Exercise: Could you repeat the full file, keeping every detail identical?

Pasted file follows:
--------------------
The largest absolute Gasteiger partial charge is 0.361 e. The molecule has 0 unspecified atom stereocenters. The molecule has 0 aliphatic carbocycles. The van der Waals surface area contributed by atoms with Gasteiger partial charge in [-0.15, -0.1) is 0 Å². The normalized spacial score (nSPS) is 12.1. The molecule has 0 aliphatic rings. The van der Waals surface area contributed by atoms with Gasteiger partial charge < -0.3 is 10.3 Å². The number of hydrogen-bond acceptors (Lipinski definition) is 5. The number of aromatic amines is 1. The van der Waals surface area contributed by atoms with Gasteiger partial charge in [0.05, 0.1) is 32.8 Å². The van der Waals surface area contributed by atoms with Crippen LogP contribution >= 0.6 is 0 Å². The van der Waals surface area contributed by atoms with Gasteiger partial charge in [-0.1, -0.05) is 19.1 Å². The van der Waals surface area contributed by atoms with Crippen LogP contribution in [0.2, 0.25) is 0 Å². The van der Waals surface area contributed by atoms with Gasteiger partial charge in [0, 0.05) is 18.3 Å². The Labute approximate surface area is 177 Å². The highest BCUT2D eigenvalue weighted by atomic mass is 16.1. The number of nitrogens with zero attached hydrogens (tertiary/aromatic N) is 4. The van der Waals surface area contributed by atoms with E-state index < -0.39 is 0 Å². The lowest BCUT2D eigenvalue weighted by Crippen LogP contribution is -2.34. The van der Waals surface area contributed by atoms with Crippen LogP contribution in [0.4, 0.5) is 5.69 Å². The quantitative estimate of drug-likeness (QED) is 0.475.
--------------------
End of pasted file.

The largest absolute Gasteiger partial charge is 0.361 e. The molecule has 0 unspecified atom stereocenters. The molecule has 0 aliphatic carbocycles. The van der Waals surface area contributed by atoms with Gasteiger partial charge in [-0.15, -0.1) is 0 Å². The normalized spacial score (nSPS) is 12.1. The molecule has 0 aliphatic rings. The van der Waals surface area contributed by atoms with Gasteiger partial charge < -0.3 is 10.3 Å². The number of hydrogen-bond acceptors (Lipinski definition) is 5. The number of aromatic amines is 1. The van der Waals surface area contributed by atoms with Gasteiger partial charge in [0.05, 0.1) is 32.8 Å². The van der Waals surface area contributed by atoms with Crippen LogP contribution >= 0.6 is 0 Å². The van der Waals surface area contributed by atoms with Gasteiger partial charge in [-0.1, -0.05) is 19.1 Å². The van der Waals surface area contributed by atoms with Crippen LogP contribution in [0.2, 0.25) is 0 Å². The van der Waals surface area contributed by atoms with Gasteiger partial charge in [0, 0.05) is 18.3 Å². The Labute approximate surface area is 177 Å². The highest BCUT2D eigenvalue weighted by atomic mass is 16.1. The number of nitrogens with zero attached hydrogens (tertiary/aromatic N) is 4. The van der Waals surface area contributed by atoms with E-state index < -0.39 is 0 Å². The lowest BCUT2D eigenvalue weighted by Crippen LogP contribution is -2.34. The van der Waals surface area contributed by atoms with Crippen LogP contribution in [0.4, 0.5) is 5.69 Å². The quantitative estimate of drug-likeness (QED) is 0.475.